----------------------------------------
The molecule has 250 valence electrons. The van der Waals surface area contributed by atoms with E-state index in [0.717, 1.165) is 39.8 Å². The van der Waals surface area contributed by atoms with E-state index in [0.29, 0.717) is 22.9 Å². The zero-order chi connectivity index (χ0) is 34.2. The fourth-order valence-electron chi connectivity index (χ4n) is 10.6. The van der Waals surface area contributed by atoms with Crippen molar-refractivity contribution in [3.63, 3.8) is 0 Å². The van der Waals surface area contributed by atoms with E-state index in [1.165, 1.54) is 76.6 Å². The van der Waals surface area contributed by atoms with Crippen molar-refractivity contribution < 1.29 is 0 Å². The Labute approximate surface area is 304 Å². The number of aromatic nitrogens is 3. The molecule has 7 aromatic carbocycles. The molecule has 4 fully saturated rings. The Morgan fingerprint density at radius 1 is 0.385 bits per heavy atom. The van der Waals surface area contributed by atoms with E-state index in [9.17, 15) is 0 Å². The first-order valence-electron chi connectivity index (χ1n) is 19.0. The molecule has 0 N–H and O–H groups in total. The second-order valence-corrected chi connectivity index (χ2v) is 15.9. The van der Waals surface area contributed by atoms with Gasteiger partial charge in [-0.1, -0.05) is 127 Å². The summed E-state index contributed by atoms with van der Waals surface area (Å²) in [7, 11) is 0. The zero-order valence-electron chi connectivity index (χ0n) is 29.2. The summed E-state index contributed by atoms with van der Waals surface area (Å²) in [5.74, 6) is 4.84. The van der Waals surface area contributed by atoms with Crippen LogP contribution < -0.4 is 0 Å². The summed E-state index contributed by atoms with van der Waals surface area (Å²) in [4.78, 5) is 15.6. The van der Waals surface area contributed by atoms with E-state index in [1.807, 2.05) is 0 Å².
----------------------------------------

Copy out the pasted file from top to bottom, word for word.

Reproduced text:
The molecule has 250 valence electrons. The van der Waals surface area contributed by atoms with E-state index in [0.717, 1.165) is 39.8 Å². The van der Waals surface area contributed by atoms with E-state index in [0.29, 0.717) is 22.9 Å². The zero-order chi connectivity index (χ0) is 34.2. The fourth-order valence-electron chi connectivity index (χ4n) is 10.6. The van der Waals surface area contributed by atoms with Crippen molar-refractivity contribution in [3.63, 3.8) is 0 Å². The van der Waals surface area contributed by atoms with E-state index in [1.165, 1.54) is 76.6 Å². The van der Waals surface area contributed by atoms with Crippen molar-refractivity contribution < 1.29 is 0 Å². The Labute approximate surface area is 304 Å². The number of aromatic nitrogens is 3. The molecule has 7 aromatic carbocycles. The molecule has 4 fully saturated rings. The Morgan fingerprint density at radius 1 is 0.385 bits per heavy atom. The van der Waals surface area contributed by atoms with E-state index in [9.17, 15) is 0 Å². The first-order valence-electron chi connectivity index (χ1n) is 19.0. The molecule has 0 N–H and O–H groups in total. The second-order valence-corrected chi connectivity index (χ2v) is 15.9. The van der Waals surface area contributed by atoms with Gasteiger partial charge in [-0.1, -0.05) is 127 Å². The summed E-state index contributed by atoms with van der Waals surface area (Å²) in [7, 11) is 0. The zero-order valence-electron chi connectivity index (χ0n) is 29.2. The summed E-state index contributed by atoms with van der Waals surface area (Å²) in [5.74, 6) is 4.84. The van der Waals surface area contributed by atoms with Crippen LogP contribution < -0.4 is 0 Å². The summed E-state index contributed by atoms with van der Waals surface area (Å²) in [4.78, 5) is 15.6. The van der Waals surface area contributed by atoms with E-state index in [1.807, 2.05) is 0 Å².